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For more information, see the Skeptic's Annotated Bible article:
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Jesus claimed he was only interested in reforming Judaism and therefore he was not interested in non-Jewish (gentile) believers, who he compared to "dogs". Matthew 15:21-28 Bible-icon.png Matthew 10:5-6 Bible-icon.png. Later gospels say that he atoned for the sins of the whole world 1 John 2:2 Bible-icon.png. Apologists claim that this refers to two different time periods.[8]

Biblical events

There are many contradictions in Biblical events but are possibly less troubling to literalist Christians as they are easier to ignore. However, they do show the Bible is not a reliable historical source.

Apologists sometimes argue that because the Bible contains some historically verified facts, it must be generally trustworthy.

Creation Account

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According to Genesis 1:24-26 Bible-icon.png, God creates the animals of the land, then creates man in his own image. There is a clear order here where God “made the wild animals according to their kinds…and God saw that it was good. Then God said, ‘Let us make mankind in our own image…so that they may rule…over all the creatures that move along the ground.” God makes mankind in his own image, creating them male and female (v.27).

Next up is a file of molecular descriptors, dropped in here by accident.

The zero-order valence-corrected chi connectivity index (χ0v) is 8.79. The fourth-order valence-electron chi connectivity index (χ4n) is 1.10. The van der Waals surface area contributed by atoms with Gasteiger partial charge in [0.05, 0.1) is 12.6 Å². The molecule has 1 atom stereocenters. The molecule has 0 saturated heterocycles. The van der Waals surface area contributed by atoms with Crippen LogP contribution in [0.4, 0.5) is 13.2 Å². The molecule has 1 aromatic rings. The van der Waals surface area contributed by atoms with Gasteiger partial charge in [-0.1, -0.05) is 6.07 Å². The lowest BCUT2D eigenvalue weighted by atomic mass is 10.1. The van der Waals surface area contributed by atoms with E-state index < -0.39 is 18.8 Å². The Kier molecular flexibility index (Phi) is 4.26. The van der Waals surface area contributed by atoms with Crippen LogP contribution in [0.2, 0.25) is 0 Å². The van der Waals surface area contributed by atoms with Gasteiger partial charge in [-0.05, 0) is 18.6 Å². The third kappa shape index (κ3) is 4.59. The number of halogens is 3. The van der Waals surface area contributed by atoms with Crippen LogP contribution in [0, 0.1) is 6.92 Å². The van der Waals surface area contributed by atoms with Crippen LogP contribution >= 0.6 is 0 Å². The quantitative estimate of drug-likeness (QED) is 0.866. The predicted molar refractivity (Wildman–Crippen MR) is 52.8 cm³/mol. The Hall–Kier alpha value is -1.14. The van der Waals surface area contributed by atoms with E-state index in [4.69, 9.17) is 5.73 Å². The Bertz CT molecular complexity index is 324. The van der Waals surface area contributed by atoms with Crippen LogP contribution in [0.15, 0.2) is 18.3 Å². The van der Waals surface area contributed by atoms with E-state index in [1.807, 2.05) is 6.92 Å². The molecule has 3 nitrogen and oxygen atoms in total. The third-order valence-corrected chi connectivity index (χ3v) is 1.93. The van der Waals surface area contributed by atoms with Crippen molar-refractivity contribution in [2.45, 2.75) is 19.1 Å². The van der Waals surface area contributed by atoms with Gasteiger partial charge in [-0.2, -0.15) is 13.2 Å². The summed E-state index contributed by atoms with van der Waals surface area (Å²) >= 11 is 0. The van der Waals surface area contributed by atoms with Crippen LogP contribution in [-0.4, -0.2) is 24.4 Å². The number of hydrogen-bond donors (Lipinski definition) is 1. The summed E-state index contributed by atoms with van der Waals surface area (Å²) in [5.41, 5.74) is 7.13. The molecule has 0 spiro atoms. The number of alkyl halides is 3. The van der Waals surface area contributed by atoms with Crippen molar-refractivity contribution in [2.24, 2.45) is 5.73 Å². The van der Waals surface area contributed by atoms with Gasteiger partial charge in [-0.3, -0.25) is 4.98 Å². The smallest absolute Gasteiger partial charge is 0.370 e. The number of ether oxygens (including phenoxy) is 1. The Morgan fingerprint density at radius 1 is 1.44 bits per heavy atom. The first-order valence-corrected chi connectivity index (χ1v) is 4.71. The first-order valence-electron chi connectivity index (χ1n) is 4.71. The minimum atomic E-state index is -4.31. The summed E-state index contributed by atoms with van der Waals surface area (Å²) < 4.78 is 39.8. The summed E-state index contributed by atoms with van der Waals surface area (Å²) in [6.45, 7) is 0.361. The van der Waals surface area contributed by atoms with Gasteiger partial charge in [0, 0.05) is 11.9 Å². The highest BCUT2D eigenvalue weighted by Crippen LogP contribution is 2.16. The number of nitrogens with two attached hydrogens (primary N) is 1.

However, in Genesis 2 Bible-icon.png God forms man out of dust, puts him in the Garden of Eden and says, “It is not good for the man to be alone. I will make a helper suitable for him” (v.18). The following verse says that “now the LORD God had formed out of the ground all the wild animals,” which is ambiguous at face value in terms of whether these animals were created prior to Adam’s creation in concordance with chapter one, or if the animals were created in response to God’s recognition of Adam’s need. Regardless, as it turns out, no suitable helper was found for Adam amongst the animals (v. 20). “So the LORD God caused the man to fall asleep, and while he was sleeping he took one of the man’s ribs…then God made a woman from the rib” (v.21-22). Eve then becomes the “suitable helper” for Adam.

The obvious logical contradiction resides on when exactly, according the second account, the animals were created. It seems that the statement “but for Adam no suitable helper was found” suggests that the animals were created in order to meet Adam’s need for a companion, just as Eve was created after the animals failed to meet that need.

Perhaps a more nuanced contradiction resides in the roles of the animals which according to the first account are to be mere subjects to the man’s dominion, whereas in the second account they are possible candidates for companionship with Adam. Lastly there seems to be a sharp contradiction between God’s character in the two distinct accounts.

Apologists argue that Genesis 2 does not imply a chronological order for the creation of animals.[9]

King Manasseh